The historic part of Ayutthaya is located on the island surrounded by three rivers. In the past, non-Siamese people were not allowed to live on the island and therefore the ‘other’ side of the Ancient Capital contains Dutch, Japanese and Portuguese settlements. The train station is located outside the island as well, and there’s a ferry connecting the island and the station.
I’ve been based on the island for my entire stay – that’s where most of the temples of the Ancient Capital are located and you can visit them by bike. There’s also some nightlife, like the Jazz Bar, and some other places with drinks and music on the west side of the island on Hua Ro street. If you decide to come to Ayutthaya I would recommend staying on the island as well (and here is the route I recommend).
My impressions of the ‘other side’ of Ayutthaya
On my last day in Ayutthaya, I’ve decided to explore the “other side”, where the railway is conveniently located. I was thinking about luggage lockers or maybe renting a hostel for the day so I could take a shower before the train to Chiang Mai that departs at 9:06PM.
At my hotel, however, they said that the train station is just a ferry ride away and that I can keep my luggage and take a shower for an additional $3. And also use my bike.
So I headed to the ferry… and this is how you would likely arrive at the Historic Town if travelling during or in the end of monsoon season… the river is probably half size during the dry season and there’s a proper pier in the underwater.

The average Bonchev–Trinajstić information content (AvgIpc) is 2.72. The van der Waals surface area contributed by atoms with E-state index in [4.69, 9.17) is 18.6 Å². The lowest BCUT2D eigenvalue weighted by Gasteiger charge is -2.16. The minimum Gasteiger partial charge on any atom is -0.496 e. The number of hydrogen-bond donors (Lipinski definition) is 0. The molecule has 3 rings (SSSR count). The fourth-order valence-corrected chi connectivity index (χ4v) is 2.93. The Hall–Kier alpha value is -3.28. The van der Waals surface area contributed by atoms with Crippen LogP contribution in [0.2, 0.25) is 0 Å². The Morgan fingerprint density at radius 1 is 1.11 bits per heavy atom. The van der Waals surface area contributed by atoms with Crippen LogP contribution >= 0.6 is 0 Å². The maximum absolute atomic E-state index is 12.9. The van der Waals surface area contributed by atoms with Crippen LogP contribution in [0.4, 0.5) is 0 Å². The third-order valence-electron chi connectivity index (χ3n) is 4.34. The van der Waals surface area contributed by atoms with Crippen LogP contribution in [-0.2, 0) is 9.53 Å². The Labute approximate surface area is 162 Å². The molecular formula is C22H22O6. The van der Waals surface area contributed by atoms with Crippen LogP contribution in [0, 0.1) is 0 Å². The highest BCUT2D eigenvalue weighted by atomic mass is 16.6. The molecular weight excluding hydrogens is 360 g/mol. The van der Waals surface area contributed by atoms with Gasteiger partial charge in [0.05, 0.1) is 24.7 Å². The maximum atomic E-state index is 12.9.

Dragging my bike via this pier was a bit challenging – but the ferry is nice!
I went to the floating market, which was a disappointment! For 200baht ($6), I was admitted to a normal market, with lots of food stalls, clothes, sweets, fruit. It wasn’t really ‘floating’ – but rather built on some water canals. There was also a historic show which I watched for about 5 minutes. One could feed fish, donkeys and some other kind of fish for 10baht a pop. One could ride an elephant. Not my kind of thing. I hardly took any pictures.
I thought then if this place had durian, I would have accepted that – and guess what! At the next stall, I’ve enjoyed a delicious gooey fruit for a better price than in Bangkok.
Then I headed to Wat Yai Chai Mongkhon. The roads were mainly motorways, and although locals are friendly to bike tourists, it wasn’t an enjoyable ride.
On the way back, I took a wrong turn and reached the city limit realising I was only getting further from the pier. And getting that bike up the pier wasn’t fun at all.
Well, if you’re only 1 day in Ayutthaya I’d suggest you skip those attractions.
For the remaining few hours in Ayutthaya I headed back to the Historic Park and visited Wat Phra Ram and Wat Mahathat: